Aao Parhao – Let's work towards facilitating our teachers

It is a common practice for policy makers to point fingers at teachers for the low education standards in the country.

Mehreen Ovais March 15, 2015
Education is one of the fundamental foundations for a nation to move forward. For this, various models are being introduced and implemented as the most effective and efficient education systems. However, whichever education equation is opted for, it is worth noting that it cannot be initiated without the most crucial building block – teachers.

Chancellor of the New York City Department of Education and author, Joel Klein, observes,
“A great teacher can rescue a child from a life of struggle.”

This statement could not be any truer. A high-performing, well-trained, and committed teacher can not only enhance a child’s learning abilities but can also shape their minds, personalities, their future potential and basically the rest of their lives. Unfortunately, in Pakistan, this very building block is ignored or absent from most education mixes.

Most teachers in the country, especially in public school systems, are in the profession by default, and not by design. The lack of focus towards teaching is mainly because it is considered a low-paying job without many social benefits. Men usually take up teaching when they have no other options or as part-time work while women prefer it because it is considered safe and convenient as per their social set-ups. Other than these factors, there is very little motivation for most to adopt this profession and thus, little to no ambitions to perform better.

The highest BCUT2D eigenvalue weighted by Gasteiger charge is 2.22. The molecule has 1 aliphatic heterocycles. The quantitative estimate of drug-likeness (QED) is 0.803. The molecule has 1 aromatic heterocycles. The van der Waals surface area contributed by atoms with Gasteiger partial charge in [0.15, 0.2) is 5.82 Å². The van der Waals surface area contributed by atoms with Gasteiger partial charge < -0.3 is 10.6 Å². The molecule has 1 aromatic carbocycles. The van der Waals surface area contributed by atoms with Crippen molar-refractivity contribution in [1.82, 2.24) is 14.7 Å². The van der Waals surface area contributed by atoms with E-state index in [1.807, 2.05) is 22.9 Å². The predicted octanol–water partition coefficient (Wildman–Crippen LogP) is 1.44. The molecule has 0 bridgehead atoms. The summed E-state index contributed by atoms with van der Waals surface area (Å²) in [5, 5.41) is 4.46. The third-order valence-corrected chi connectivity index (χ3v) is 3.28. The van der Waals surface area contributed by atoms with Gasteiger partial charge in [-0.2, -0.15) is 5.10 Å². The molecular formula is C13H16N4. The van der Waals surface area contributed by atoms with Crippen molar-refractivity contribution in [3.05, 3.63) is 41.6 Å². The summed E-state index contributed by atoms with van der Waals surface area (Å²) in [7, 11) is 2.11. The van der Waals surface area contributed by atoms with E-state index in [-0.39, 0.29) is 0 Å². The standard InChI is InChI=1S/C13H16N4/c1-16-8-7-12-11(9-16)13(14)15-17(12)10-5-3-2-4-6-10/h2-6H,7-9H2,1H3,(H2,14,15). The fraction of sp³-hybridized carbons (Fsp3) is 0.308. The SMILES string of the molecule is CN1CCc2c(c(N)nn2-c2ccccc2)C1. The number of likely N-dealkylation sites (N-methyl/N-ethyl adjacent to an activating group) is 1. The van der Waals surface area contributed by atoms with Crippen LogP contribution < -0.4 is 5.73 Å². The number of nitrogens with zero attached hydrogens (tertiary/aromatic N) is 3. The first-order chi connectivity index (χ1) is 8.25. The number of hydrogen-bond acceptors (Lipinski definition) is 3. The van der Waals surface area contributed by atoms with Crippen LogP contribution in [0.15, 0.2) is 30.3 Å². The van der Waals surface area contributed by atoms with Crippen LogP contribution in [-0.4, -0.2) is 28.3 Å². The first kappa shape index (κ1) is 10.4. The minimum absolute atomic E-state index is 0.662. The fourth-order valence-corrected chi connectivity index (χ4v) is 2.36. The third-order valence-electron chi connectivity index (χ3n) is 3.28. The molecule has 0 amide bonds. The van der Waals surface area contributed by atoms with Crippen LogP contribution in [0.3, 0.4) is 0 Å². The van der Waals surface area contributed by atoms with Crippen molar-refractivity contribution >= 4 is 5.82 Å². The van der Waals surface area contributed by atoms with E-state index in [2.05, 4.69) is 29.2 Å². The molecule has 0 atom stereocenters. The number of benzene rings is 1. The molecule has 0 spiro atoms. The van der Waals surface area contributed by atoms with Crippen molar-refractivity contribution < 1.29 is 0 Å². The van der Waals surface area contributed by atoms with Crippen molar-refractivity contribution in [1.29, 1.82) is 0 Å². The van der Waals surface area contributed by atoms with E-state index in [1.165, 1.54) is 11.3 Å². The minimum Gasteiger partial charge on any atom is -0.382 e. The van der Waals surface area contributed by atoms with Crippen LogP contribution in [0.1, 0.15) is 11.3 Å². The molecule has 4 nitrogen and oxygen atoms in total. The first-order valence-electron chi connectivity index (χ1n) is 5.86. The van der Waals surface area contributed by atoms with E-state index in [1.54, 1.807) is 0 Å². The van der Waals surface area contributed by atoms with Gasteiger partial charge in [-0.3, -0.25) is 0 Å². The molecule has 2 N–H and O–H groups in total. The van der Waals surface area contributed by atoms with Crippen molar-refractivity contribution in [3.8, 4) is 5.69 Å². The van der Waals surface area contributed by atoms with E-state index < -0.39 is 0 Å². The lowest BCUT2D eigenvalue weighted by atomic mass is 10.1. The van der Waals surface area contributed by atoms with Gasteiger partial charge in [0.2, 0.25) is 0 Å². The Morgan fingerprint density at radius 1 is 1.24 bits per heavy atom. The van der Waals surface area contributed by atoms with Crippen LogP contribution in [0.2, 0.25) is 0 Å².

There is, hence, a dire need to focus our attention on the educators – empower, support and train them in order to establish a more efficient and equitable education standard in the country. In order to attract more quality teachers, schools and universities should raise their selection criteria and remuneration policies. Both should be adjusted to reward teachers, based on expertise and success rather than seniority or experience alone. This way, teachers who perform better, or teach advanced subjects, will be paid and recognised more. This automatically becomes a big motivator for them to improve and take vested interest in the performance of their students.

Another way we can improve our education standards is by involving teachers in curriculum development, textbook selection, and learning aid development programs so that they can contribute towards the process from the very beginning, instead of being expected to implement something they do not understand or have a say in.

This approach would help teachers understand goals of the curriculum for each level and class and set realistic execution criteria, such as, time required to finish the curriculum, aids required, and so on. Training should be provided to teachers so that they can understand the curriculum, and teach concepts in an interactive and effective way – beyond simple reading or rote learning.